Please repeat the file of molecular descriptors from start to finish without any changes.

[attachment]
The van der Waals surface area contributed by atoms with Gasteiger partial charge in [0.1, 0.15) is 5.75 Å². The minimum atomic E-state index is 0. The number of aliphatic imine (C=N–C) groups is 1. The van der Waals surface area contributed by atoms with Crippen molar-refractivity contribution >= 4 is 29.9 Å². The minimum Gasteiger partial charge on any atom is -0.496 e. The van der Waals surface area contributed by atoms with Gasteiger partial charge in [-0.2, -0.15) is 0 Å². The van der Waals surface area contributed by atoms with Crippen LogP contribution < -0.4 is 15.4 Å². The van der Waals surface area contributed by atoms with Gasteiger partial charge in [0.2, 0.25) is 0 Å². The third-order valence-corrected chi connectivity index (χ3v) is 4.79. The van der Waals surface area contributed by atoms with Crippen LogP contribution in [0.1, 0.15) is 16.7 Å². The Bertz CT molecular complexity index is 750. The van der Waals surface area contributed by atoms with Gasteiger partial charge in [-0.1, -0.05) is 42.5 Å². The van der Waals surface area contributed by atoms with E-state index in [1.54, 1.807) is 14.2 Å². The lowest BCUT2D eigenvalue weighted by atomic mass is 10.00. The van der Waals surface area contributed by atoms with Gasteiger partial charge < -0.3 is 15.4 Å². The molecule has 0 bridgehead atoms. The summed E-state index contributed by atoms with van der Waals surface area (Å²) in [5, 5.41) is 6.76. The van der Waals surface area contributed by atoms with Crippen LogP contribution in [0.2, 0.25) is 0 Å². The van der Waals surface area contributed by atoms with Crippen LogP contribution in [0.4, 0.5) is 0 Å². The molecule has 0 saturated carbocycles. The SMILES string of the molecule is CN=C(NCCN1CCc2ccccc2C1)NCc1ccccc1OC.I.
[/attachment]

The van der Waals surface area contributed by atoms with Gasteiger partial charge in [0.1, 0.15) is 5.75 Å². The minimum atomic E-state index is 0. The number of aliphatic imine (C=N–C) groups is 1. The van der Waals surface area contributed by atoms with Crippen molar-refractivity contribution >= 4 is 29.9 Å². The minimum Gasteiger partial charge on any atom is -0.496 e. The van der Waals surface area contributed by atoms with Gasteiger partial charge in [-0.2, -0.15) is 0 Å². The van der Waals surface area contributed by atoms with Crippen LogP contribution < -0.4 is 15.4 Å². The van der Waals surface area contributed by atoms with Gasteiger partial charge in [0.2, 0.25) is 0 Å². The third-order valence-corrected chi connectivity index (χ3v) is 4.79. The van der Waals surface area contributed by atoms with Crippen LogP contribution in [0.1, 0.15) is 16.7 Å². The Bertz CT molecular complexity index is 750. The van der Waals surface area contributed by atoms with Gasteiger partial charge in [-0.1, -0.05) is 42.5 Å². The van der Waals surface area contributed by atoms with E-state index in [1.54, 1.807) is 14.2 Å². The lowest BCUT2D eigenvalue weighted by atomic mass is 10.00. The van der Waals surface area contributed by atoms with Gasteiger partial charge < -0.3 is 15.4 Å². The molecule has 0 bridgehead atoms. The summed E-state index contributed by atoms with van der Waals surface area (Å²) in [5, 5.41) is 6.76. The van der Waals surface area contributed by atoms with Crippen LogP contribution in [0.2, 0.25) is 0 Å². The van der Waals surface area contributed by atoms with Crippen LogP contribution in [0.4, 0.5) is 0 Å². The molecule has 0 saturated carbocycles. The SMILES string of the molecule is CN=C(NCCN1CCc2ccccc2C1)NCc1ccccc1OC.I.